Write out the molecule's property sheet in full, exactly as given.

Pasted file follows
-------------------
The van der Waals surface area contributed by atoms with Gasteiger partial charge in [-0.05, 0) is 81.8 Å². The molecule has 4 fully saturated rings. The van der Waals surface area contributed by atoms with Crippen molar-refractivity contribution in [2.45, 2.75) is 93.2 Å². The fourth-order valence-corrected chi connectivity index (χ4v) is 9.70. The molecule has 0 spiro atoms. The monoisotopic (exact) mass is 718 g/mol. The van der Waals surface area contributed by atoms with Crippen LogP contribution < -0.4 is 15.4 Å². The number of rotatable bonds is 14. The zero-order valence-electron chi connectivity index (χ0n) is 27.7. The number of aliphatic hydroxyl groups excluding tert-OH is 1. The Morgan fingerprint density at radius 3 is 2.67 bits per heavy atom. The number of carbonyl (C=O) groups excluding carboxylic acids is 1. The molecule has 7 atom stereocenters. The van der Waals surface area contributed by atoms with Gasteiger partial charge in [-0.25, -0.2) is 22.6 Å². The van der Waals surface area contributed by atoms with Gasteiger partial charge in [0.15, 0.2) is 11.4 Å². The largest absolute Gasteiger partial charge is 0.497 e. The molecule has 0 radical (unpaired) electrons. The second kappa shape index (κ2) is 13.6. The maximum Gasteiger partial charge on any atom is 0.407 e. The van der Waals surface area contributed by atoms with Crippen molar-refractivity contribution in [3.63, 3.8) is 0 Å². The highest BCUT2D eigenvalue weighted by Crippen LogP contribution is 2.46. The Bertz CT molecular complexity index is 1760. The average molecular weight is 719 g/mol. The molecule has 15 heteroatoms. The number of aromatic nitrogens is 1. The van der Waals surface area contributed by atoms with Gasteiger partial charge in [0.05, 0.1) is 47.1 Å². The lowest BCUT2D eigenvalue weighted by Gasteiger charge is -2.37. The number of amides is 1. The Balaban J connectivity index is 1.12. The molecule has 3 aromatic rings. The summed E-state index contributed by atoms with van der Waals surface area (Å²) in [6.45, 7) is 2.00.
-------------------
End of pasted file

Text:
The van der Waals surface area contributed by atoms with Gasteiger partial charge in [-0.05, 0) is 81.8 Å². The molecule has 4 fully saturated rings. The van der Waals surface area contributed by atoms with Crippen molar-refractivity contribution in [2.45, 2.75) is 93.2 Å². The fourth-order valence-corrected chi connectivity index (χ4v) is 9.70. The molecule has 0 spiro atoms. The monoisotopic (exact) mass is 718 g/mol. The van der Waals surface area contributed by atoms with Crippen LogP contribution < -0.4 is 15.4 Å². The number of rotatable bonds is 14. The zero-order valence-electron chi connectivity index (χ0n) is 27.7. The number of aliphatic hydroxyl groups excluding tert-OH is 1. The Morgan fingerprint density at radius 3 is 2.67 bits per heavy atom. The number of carbonyl (C=O) groups excluding carboxylic acids is 1. The molecule has 7 atom stereocenters. The van der Waals surface area contributed by atoms with Gasteiger partial charge in [-0.25, -0.2) is 22.6 Å². The van der Waals surface area contributed by atoms with Gasteiger partial charge in [0.15, 0.2) is 11.4 Å². The largest absolute Gasteiger partial charge is 0.497 e. The molecule has 0 radical (unpaired) electrons. The second kappa shape index (κ2) is 13.6. The maximum Gasteiger partial charge on any atom is 0.407 e. The van der Waals surface area contributed by atoms with Crippen molar-refractivity contribution in [3.63, 3.8) is 0 Å². The highest BCUT2D eigenvalue weighted by Crippen LogP contribution is 2.46. The Bertz CT molecular complexity index is 1760. The average molecular weight is 719 g/mol. The molecule has 15 heteroatoms. The number of aromatic nitrogens is 1. The van der Waals surface area contributed by atoms with Gasteiger partial charge in [0.05, 0.1) is 47.1 Å². The lowest BCUT2D eigenvalue weighted by Gasteiger charge is -2.37. The number of amides is 1. The Balaban J connectivity index is 1.12. The molecule has 3 aromatic rings. The summed E-state index contributed by atoms with van der Waals surface area (Å²) in [6.45, 7) is 2.00.